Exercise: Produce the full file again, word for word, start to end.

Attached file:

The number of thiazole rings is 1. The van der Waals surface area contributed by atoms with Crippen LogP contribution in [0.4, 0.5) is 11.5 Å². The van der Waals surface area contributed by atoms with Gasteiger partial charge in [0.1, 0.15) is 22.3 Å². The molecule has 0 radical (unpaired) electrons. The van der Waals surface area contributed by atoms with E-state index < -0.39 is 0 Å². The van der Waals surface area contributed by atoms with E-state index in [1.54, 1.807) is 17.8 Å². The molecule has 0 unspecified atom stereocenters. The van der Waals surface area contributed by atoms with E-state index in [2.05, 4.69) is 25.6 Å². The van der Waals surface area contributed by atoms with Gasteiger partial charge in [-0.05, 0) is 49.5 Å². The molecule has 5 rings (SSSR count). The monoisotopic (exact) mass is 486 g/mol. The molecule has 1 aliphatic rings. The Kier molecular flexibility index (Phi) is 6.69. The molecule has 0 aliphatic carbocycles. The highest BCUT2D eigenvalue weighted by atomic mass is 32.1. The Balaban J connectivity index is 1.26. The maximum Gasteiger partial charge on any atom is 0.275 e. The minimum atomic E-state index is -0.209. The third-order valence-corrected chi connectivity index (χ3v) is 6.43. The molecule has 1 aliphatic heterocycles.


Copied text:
The number of thiazole rings is 1. The van der Waals surface area contributed by atoms with Crippen LogP contribution in [0.4, 0.5) is 11.5 Å². The van der Waals surface area contributed by atoms with Gasteiger partial charge in [0.1, 0.15) is 22.3 Å². The molecule has 0 radical (unpaired) electrons. The van der Waals surface area contributed by atoms with E-state index < -0.39 is 0 Å². The van der Waals surface area contributed by atoms with E-state index in [1.54, 1.807) is 17.8 Å². The molecule has 0 unspecified atom stereocenters. The van der Waals surface area contributed by atoms with E-state index in [2.05, 4.69) is 25.6 Å². The van der Waals surface area contributed by atoms with Gasteiger partial charge in [-0.05, 0) is 49.5 Å². The molecule has 5 rings (SSSR count). The monoisotopic (exact) mass is 486 g/mol. The molecule has 1 aliphatic rings. The Kier molecular flexibility index (Phi) is 6.69. The molecule has 0 aliphatic carbocycles. The highest BCUT2D eigenvalue weighted by atomic mass is 32.1. The Balaban J connectivity index is 1.26. The maximum Gasteiger partial charge on any atom is 0.275 e. The minimum atomic E-state index is -0.209. The third-order valence-corrected chi connectivity index (χ3v) is 6.43. The molecule has 1 aliphatic heterocycles.